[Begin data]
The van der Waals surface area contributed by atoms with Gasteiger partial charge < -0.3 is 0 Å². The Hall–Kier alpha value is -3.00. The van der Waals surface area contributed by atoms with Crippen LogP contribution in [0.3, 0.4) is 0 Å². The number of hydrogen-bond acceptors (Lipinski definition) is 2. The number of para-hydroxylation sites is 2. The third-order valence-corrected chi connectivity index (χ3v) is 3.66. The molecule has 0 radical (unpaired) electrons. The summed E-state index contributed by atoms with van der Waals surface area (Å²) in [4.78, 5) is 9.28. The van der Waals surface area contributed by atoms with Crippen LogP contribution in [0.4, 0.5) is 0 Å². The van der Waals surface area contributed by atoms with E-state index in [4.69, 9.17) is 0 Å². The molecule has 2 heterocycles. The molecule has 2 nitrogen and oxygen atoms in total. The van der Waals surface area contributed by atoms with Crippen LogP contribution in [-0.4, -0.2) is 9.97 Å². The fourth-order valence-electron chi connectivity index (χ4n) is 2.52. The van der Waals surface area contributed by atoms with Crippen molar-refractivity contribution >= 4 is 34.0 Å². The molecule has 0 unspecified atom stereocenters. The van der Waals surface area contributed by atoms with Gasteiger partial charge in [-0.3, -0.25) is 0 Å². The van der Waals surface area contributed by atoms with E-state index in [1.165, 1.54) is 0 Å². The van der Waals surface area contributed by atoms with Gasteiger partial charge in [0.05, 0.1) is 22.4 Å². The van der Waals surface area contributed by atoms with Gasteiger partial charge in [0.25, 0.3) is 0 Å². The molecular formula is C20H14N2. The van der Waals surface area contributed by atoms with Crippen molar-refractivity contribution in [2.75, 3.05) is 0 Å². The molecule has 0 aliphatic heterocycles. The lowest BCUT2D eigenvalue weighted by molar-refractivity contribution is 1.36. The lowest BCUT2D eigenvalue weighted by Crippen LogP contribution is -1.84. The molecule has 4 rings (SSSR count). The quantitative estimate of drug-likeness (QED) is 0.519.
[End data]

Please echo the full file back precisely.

The van der Waals surface area contributed by atoms with Gasteiger partial charge < -0.3 is 0 Å². The Hall–Kier alpha value is -3.00. The van der Waals surface area contributed by atoms with Crippen LogP contribution in [0.3, 0.4) is 0 Å². The number of hydrogen-bond acceptors (Lipinski definition) is 2. The number of para-hydroxylation sites is 2. The third-order valence-corrected chi connectivity index (χ3v) is 3.66. The molecule has 0 radical (unpaired) electrons. The summed E-state index contributed by atoms with van der Waals surface area (Å²) in [4.78, 5) is 9.28. The van der Waals surface area contributed by atoms with Crippen LogP contribution in [0.4, 0.5) is 0 Å². The van der Waals surface area contributed by atoms with E-state index in [4.69, 9.17) is 0 Å². The molecule has 2 heterocycles. The molecule has 2 nitrogen and oxygen atoms in total. The van der Waals surface area contributed by atoms with Crippen LogP contribution in [-0.4, -0.2) is 9.97 Å². The fourth-order valence-electron chi connectivity index (χ4n) is 2.52. The van der Waals surface area contributed by atoms with Crippen molar-refractivity contribution >= 4 is 34.0 Å². The molecule has 0 unspecified atom stereocenters. The van der Waals surface area contributed by atoms with Gasteiger partial charge in [-0.3, -0.25) is 0 Å². The van der Waals surface area contributed by atoms with E-state index in [1.165, 1.54) is 0 Å². The van der Waals surface area contributed by atoms with Gasteiger partial charge in [0.05, 0.1) is 22.4 Å². The van der Waals surface area contributed by atoms with Gasteiger partial charge in [0.25, 0.3) is 0 Å². The molecular formula is C20H14N2. The van der Waals surface area contributed by atoms with Crippen molar-refractivity contribution in [2.75, 3.05) is 0 Å². The molecule has 0 aliphatic heterocycles. The lowest BCUT2D eigenvalue weighted by molar-refractivity contribution is 1.36. The lowest BCUT2D eigenvalue weighted by Crippen LogP contribution is -1.84. The molecule has 4 rings (SSSR count). The quantitative estimate of drug-likeness (QED) is 0.519.